What are the advantages and disadvantages of the New England Patriots adding Philip Rivers at quarterback if Tom Brady leaves in free agency?
On the surface, there’s plenty to like and dislike about the notion of transitioning from Tom Brady to Philip Rivers at quarterback in 2020 if you’re the New England Patriots.
First, some of the positives.
You won’t find a more proven, successful quarterback on the free agent market than Rivers. He’s obviously no Brady when it comes to postseason success — Rivers has won just five of his 11 playoff games, and he’s only made it past the Divisional round once (2007), when his Chargers lost to the Patriots in the AFC Championship.
Still, he’s a 16-year NFL veteran who hasn’t shown much of a decline as far as his fastball is concerned. Rivers can still sling it with the best of them, and he’s much closer to Ben Roethlisberger status present-day than he is Eli Manning status when it comes to his fellow 2004 NFL Draft mates.
On the flip side, Rivers is significantly more careless with the football than Brady. Only Jameis Winston and Baker Mayfield threw more picks than Rivers last season, and Rivers was just one interception away from tying Mayfield for second-most in the league in 2019.
His decision-making isn’t what it used to be. Despite playing on one of the most talented offensive teams in the league throughout most of his career, Rivers hasn’t been able to guide the Chargers to the promised land.
Consider the list of talented players he’s had at his disposal while with the Chargers:
- LaDainian Tomlinson
- Antonio Gates
- Keenan Allen
- Vincent Jackson
- Malcom Floyd
- Melvin Gordon
- Austin Ekeler
- Hunter Henry
While not every name on that list is bound to elicit all kinds of enthusiasm and respect, a great many of them represent significantly more talent on paper at least than most of the supporting characters Tom Brady has had to work with throughout his career.
To be sure, Brady never had a running back like LT on his roster. Even nowadays, the combination of Gordon and Ekeler is much better than any combo at RB the Pats have had post-Corey Dillon and Kevin Faulk.
Antonio Gates is no Rob Gronkowski, but combined with Hunter Henry, it’s hard to ague that the Patriots have had better overall production from their tight end position that the Chargers have had if you figure in all of the players both teams have had at TE during Brady and Rivers’ respective careers.
And at wideout, give the edge to Brady and the Pats, but maybe not by much. Brady’s top three WRs from 2004 (the year Rivers entered the league) on are probably Julian Edelman, Wes Welker, and Randy Moss. During that same time, Rivers’ top three WRs are Keenan Allen, Vincent Jackson, and Malcom Floyd.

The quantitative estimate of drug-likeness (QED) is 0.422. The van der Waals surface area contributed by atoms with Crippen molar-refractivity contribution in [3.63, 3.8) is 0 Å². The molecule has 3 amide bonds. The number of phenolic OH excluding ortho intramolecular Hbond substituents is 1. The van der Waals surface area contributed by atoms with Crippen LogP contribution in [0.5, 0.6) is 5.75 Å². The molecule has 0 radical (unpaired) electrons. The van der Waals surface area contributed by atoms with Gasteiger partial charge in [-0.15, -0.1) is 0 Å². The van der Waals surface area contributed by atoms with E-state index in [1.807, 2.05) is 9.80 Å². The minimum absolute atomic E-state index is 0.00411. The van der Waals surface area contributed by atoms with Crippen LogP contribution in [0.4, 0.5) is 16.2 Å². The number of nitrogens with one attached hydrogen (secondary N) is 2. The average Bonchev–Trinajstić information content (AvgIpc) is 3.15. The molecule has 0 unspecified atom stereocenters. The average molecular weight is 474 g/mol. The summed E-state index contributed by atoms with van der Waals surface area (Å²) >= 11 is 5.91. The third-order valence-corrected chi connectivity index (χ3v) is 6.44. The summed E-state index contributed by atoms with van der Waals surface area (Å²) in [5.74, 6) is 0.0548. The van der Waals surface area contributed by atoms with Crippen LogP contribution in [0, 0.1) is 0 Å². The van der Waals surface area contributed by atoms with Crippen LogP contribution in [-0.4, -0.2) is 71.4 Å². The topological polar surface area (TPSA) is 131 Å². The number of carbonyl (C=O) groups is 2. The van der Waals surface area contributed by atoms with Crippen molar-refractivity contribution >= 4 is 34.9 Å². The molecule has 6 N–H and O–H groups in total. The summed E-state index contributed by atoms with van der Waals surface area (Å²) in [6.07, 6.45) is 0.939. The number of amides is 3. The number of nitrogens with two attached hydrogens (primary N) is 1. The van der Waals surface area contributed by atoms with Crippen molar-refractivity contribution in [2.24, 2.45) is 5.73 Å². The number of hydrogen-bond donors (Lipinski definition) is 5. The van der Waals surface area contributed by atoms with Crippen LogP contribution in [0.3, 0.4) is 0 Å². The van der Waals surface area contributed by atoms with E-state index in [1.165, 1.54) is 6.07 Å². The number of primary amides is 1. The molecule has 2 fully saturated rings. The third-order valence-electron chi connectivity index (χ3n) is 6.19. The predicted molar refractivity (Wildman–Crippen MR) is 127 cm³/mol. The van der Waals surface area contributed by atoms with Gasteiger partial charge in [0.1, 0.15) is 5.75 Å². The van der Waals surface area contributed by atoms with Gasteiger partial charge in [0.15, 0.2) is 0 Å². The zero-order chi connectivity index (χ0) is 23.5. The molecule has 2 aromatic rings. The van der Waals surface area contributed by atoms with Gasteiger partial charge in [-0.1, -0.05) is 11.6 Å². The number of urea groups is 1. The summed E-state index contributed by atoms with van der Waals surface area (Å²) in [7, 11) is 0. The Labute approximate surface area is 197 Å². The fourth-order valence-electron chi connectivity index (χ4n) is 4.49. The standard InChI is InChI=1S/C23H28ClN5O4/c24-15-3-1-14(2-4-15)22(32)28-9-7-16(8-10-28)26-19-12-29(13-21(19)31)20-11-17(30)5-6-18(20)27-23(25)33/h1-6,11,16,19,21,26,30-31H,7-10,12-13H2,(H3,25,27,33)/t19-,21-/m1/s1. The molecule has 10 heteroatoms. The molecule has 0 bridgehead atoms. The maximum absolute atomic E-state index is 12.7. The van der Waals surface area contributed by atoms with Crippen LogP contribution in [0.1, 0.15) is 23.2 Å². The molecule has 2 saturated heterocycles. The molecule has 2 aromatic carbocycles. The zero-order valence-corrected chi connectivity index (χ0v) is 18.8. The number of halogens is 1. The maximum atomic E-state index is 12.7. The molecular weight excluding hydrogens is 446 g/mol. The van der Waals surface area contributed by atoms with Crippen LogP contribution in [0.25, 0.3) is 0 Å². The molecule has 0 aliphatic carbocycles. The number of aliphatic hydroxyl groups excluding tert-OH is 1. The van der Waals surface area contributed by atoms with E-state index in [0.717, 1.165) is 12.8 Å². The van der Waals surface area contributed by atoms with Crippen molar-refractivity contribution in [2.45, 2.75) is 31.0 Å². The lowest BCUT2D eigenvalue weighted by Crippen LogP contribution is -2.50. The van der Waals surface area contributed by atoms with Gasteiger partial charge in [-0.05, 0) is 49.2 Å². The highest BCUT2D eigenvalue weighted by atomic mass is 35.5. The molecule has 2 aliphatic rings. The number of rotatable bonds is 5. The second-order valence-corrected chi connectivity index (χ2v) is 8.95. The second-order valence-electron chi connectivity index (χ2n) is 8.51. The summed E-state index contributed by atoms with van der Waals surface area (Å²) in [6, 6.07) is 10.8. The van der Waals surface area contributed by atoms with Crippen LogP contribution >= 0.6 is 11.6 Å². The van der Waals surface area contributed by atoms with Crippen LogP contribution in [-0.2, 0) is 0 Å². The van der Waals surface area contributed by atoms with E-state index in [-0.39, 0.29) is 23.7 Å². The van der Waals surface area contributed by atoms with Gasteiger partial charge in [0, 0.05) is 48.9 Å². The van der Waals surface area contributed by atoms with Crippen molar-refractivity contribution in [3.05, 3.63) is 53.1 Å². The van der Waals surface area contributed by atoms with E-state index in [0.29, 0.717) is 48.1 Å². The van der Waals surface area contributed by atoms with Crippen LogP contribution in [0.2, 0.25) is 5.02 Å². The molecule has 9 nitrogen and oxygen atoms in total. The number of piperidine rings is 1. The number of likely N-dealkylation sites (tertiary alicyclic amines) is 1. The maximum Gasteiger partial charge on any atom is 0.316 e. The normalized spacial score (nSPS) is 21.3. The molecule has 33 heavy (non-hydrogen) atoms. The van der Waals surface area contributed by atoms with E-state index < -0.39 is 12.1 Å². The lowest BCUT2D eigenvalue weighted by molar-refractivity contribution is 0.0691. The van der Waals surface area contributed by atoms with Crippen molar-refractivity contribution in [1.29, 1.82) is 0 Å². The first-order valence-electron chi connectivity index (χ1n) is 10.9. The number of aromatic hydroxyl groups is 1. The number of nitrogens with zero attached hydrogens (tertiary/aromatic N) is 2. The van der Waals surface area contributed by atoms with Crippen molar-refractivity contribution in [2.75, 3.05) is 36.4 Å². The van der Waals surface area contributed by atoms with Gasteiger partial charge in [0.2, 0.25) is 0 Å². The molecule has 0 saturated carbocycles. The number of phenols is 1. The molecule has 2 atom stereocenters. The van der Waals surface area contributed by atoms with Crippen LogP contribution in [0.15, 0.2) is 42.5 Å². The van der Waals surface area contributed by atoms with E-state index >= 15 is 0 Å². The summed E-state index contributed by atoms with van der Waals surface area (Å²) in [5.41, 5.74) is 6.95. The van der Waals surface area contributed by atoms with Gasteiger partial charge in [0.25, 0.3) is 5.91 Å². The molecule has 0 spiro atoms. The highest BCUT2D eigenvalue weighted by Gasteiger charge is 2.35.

Rivers and the Chargers got three 1,000-yard seasons from Jackson, 11 seasons from Floyd, and already have four 1,000-yard seasons and three Pro Bowl berths from Allen (who’s only been in the NFL for seven seasons anyway). Brady and the Patriots have gotten three 1,000-yard seasons from Edelman, three 1,000-yard seasons from Moss, and five 1,000-yard seasons from Welker.
While there’s no question that Edelman, Moss, and Welker were more valuable/have been more valuable to New England’s actual fortunes than Jackson, Allen, and Floyd were/have been to the Chargers, the Pats also did a lot in a short span of time with Moss and Welker. San Diego/Los Angeles got more from their top three players longer, despite not having the same kind of postseason success.
But back to Rivers.
He’s not coming back with the Chargers in 2020, that much is certain — and you have to wonder why. It’s not like L.A. has some wonderful option riding the pine behind him, and even if they take a QB early in the draft this April (they will), you’d be hard-pressed to make an argument that the Bolts will be better in 2020 with a rookie under center than with Rivers.
Still, it seems like the decision to split was mutual.
If the Patriots are interested in kicking the tires on Rivers, it’s important to note that it will only be for the immediate short-term future of the franchise. Rivers turns 39 before Christmas. He’ll be retiring from the league altogether within a season or two most likely, and he’s expressed no such desires as Brady or Aaron Rodgers to play into his mid-40s.
That all being said, Rivers might make the most sense for New England if the team is looking for a “bridge” quarterback to get them from Tom Brady to their quarterback of the future.
It would be mutually beneficial for Rivers to try and finally make a run at a Super Bowl with a proven contender like the Patriots before he retires, while New England is afforded the luxury of having a veteran signal-caller manning the ship and teaching the next big thing at QB in the meantime.